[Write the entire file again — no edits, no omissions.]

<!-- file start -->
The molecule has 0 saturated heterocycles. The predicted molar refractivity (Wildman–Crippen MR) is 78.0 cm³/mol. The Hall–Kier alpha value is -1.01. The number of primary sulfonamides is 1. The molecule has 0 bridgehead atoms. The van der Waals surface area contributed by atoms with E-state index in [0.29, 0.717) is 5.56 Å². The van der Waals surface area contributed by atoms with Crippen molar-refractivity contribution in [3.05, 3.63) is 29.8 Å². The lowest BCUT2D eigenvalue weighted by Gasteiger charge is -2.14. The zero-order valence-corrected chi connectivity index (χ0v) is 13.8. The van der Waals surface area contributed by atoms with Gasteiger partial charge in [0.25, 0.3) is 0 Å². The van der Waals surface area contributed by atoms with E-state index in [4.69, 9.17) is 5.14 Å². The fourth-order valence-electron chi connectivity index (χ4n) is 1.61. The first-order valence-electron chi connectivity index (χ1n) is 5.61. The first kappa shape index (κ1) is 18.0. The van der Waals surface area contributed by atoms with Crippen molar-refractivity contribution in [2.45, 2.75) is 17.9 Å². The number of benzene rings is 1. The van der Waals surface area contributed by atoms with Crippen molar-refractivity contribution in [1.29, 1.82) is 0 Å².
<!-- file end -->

The molecule has 0 saturated heterocycles. The predicted molar refractivity (Wildman–Crippen MR) is 78.0 cm³/mol. The Hall–Kier alpha value is -1.01. The number of primary sulfonamides is 1. The molecule has 0 bridgehead atoms. The van der Waals surface area contributed by atoms with E-state index in [0.29, 0.717) is 5.56 Å². The van der Waals surface area contributed by atoms with Crippen molar-refractivity contribution in [3.05, 3.63) is 29.8 Å². The lowest BCUT2D eigenvalue weighted by Gasteiger charge is -2.14. The zero-order valence-corrected chi connectivity index (χ0v) is 13.8. The van der Waals surface area contributed by atoms with Gasteiger partial charge in [0.25, 0.3) is 0 Å². The van der Waals surface area contributed by atoms with E-state index in [4.69, 9.17) is 5.14 Å². The fourth-order valence-electron chi connectivity index (χ4n) is 1.61. The first-order valence-electron chi connectivity index (χ1n) is 5.61. The first kappa shape index (κ1) is 18.0. The van der Waals surface area contributed by atoms with Crippen molar-refractivity contribution in [2.45, 2.75) is 17.9 Å². The number of benzene rings is 1. The van der Waals surface area contributed by atoms with Crippen molar-refractivity contribution in [1.29, 1.82) is 0 Å².